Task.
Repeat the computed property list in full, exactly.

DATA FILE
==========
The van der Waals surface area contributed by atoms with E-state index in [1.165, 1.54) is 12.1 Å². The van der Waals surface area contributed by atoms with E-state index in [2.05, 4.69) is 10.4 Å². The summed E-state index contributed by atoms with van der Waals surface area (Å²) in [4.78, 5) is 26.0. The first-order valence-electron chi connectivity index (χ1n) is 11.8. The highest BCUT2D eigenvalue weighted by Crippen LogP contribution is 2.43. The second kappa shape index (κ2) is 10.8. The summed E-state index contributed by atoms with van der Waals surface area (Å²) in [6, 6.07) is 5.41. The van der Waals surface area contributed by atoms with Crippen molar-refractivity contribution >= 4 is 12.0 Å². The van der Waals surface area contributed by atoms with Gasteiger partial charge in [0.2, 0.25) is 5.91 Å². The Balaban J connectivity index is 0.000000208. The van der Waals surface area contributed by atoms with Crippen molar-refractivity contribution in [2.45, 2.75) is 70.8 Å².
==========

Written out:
The van der Waals surface area contributed by atoms with E-state index in [1.165, 1.54) is 12.1 Å². The van der Waals surface area contributed by atoms with E-state index in [2.05, 4.69) is 10.4 Å². The summed E-state index contributed by atoms with van der Waals surface area (Å²) in [4.78, 5) is 26.0. The first-order valence-electron chi connectivity index (χ1n) is 11.8. The highest BCUT2D eigenvalue weighted by Crippen LogP contribution is 2.43. The second kappa shape index (κ2) is 10.8. The summed E-state index contributed by atoms with van der Waals surface area (Å²) in [6, 6.07) is 5.41. The van der Waals surface area contributed by atoms with Crippen molar-refractivity contribution >= 4 is 12.0 Å². The van der Waals surface area contributed by atoms with Gasteiger partial charge in [0.2, 0.25) is 5.91 Å². The Balaban J connectivity index is 0.000000208. The van der Waals surface area contributed by atoms with Crippen molar-refractivity contribution in [2.45, 2.75) is 70.8 Å².